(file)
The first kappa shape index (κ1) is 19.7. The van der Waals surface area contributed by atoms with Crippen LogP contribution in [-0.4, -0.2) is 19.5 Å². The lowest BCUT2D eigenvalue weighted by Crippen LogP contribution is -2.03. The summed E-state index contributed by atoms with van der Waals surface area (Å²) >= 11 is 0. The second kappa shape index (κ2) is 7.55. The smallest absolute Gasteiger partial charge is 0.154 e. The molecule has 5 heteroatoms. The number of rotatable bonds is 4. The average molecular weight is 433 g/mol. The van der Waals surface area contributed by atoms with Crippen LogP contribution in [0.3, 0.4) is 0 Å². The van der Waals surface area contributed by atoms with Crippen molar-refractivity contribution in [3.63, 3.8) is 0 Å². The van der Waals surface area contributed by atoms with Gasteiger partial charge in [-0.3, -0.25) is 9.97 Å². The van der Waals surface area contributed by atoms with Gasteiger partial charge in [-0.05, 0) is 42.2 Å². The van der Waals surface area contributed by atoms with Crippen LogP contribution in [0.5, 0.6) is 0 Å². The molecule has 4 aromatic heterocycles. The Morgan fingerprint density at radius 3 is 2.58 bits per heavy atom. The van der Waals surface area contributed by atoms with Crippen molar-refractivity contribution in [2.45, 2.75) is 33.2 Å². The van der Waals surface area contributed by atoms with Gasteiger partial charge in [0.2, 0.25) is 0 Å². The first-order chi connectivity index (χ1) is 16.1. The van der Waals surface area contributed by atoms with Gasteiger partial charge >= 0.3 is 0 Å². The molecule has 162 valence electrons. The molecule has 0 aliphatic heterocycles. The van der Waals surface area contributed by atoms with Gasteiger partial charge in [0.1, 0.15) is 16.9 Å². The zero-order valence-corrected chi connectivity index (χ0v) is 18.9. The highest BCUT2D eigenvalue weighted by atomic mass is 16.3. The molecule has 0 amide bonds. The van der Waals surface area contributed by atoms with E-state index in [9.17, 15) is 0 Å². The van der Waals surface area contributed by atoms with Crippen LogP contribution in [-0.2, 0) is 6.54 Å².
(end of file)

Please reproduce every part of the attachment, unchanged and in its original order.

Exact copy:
The first kappa shape index (κ1) is 19.7. The van der Waals surface area contributed by atoms with Crippen LogP contribution in [-0.4, -0.2) is 19.5 Å². The lowest BCUT2D eigenvalue weighted by Crippen LogP contribution is -2.03. The summed E-state index contributed by atoms with van der Waals surface area (Å²) >= 11 is 0. The second kappa shape index (κ2) is 7.55. The smallest absolute Gasteiger partial charge is 0.154 e. The molecule has 5 heteroatoms. The number of rotatable bonds is 4. The average molecular weight is 433 g/mol. The van der Waals surface area contributed by atoms with Crippen LogP contribution in [0.3, 0.4) is 0 Å². The van der Waals surface area contributed by atoms with Crippen molar-refractivity contribution in [3.63, 3.8) is 0 Å². The van der Waals surface area contributed by atoms with Gasteiger partial charge in [-0.3, -0.25) is 9.97 Å². The van der Waals surface area contributed by atoms with Gasteiger partial charge in [-0.05, 0) is 42.2 Å². The van der Waals surface area contributed by atoms with Crippen LogP contribution in [0.5, 0.6) is 0 Å². The molecule has 4 aromatic heterocycles. The Morgan fingerprint density at radius 3 is 2.58 bits per heavy atom. The van der Waals surface area contributed by atoms with Crippen molar-refractivity contribution in [2.45, 2.75) is 33.2 Å². The van der Waals surface area contributed by atoms with Gasteiger partial charge in [0.2, 0.25) is 0 Å². The first-order chi connectivity index (χ1) is 16.1. The van der Waals surface area contributed by atoms with Gasteiger partial charge >= 0.3 is 0 Å². The molecule has 162 valence electrons. The molecule has 0 aliphatic heterocycles. The van der Waals surface area contributed by atoms with Gasteiger partial charge in [0.1, 0.15) is 16.9 Å². The zero-order valence-corrected chi connectivity index (χ0v) is 18.9. The highest BCUT2D eigenvalue weighted by atomic mass is 16.3. The molecule has 0 amide bonds. The van der Waals surface area contributed by atoms with E-state index in [9.17, 15) is 0 Å². The van der Waals surface area contributed by atoms with Crippen LogP contribution in [-0.2, 0) is 6.54 Å².